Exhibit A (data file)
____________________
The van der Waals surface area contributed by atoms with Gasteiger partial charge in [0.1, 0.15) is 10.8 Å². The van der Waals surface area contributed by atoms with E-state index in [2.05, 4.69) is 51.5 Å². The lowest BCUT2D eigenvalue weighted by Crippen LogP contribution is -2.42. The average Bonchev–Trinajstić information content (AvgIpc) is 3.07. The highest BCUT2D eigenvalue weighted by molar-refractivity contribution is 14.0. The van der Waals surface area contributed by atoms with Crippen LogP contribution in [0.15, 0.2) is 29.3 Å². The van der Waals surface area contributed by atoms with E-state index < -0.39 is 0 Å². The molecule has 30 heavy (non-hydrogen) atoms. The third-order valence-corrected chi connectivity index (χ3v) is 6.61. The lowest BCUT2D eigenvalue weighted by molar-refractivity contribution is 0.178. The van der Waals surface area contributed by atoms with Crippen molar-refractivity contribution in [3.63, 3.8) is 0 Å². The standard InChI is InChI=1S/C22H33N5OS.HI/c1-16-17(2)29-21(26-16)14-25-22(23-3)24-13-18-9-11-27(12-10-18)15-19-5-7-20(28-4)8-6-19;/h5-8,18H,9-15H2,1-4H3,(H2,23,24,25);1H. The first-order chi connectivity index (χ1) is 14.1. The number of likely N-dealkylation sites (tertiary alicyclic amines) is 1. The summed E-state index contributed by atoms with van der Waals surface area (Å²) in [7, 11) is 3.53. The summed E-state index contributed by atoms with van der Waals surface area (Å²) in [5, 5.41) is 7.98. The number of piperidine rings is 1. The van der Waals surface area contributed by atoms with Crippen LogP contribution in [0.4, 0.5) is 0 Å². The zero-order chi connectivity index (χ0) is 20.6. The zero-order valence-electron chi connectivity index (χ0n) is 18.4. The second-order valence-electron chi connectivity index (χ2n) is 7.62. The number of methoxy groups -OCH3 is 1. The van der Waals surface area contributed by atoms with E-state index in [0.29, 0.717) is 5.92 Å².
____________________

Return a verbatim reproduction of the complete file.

The van der Waals surface area contributed by atoms with Gasteiger partial charge in [0.1, 0.15) is 10.8 Å². The van der Waals surface area contributed by atoms with E-state index in [2.05, 4.69) is 51.5 Å². The lowest BCUT2D eigenvalue weighted by Crippen LogP contribution is -2.42. The average Bonchev–Trinajstić information content (AvgIpc) is 3.07. The highest BCUT2D eigenvalue weighted by molar-refractivity contribution is 14.0. The van der Waals surface area contributed by atoms with Crippen LogP contribution in [0.15, 0.2) is 29.3 Å². The van der Waals surface area contributed by atoms with E-state index < -0.39 is 0 Å². The molecule has 30 heavy (non-hydrogen) atoms. The third-order valence-corrected chi connectivity index (χ3v) is 6.61. The lowest BCUT2D eigenvalue weighted by molar-refractivity contribution is 0.178. The van der Waals surface area contributed by atoms with Crippen molar-refractivity contribution in [3.63, 3.8) is 0 Å². The standard InChI is InChI=1S/C22H33N5OS.HI/c1-16-17(2)29-21(26-16)14-25-22(23-3)24-13-18-9-11-27(12-10-18)15-19-5-7-20(28-4)8-6-19;/h5-8,18H,9-15H2,1-4H3,(H2,23,24,25);1H. The first-order chi connectivity index (χ1) is 14.1. The number of likely N-dealkylation sites (tertiary alicyclic amines) is 1. The summed E-state index contributed by atoms with van der Waals surface area (Å²) in [7, 11) is 3.53. The summed E-state index contributed by atoms with van der Waals surface area (Å²) in [5, 5.41) is 7.98. The number of piperidine rings is 1. The van der Waals surface area contributed by atoms with Crippen LogP contribution in [0.4, 0.5) is 0 Å². The zero-order chi connectivity index (χ0) is 20.6. The zero-order valence-electron chi connectivity index (χ0n) is 18.4. The second-order valence-electron chi connectivity index (χ2n) is 7.62. The number of methoxy groups -OCH3 is 1. The van der Waals surface area contributed by atoms with E-state index in [0.29, 0.717) is 5.92 Å².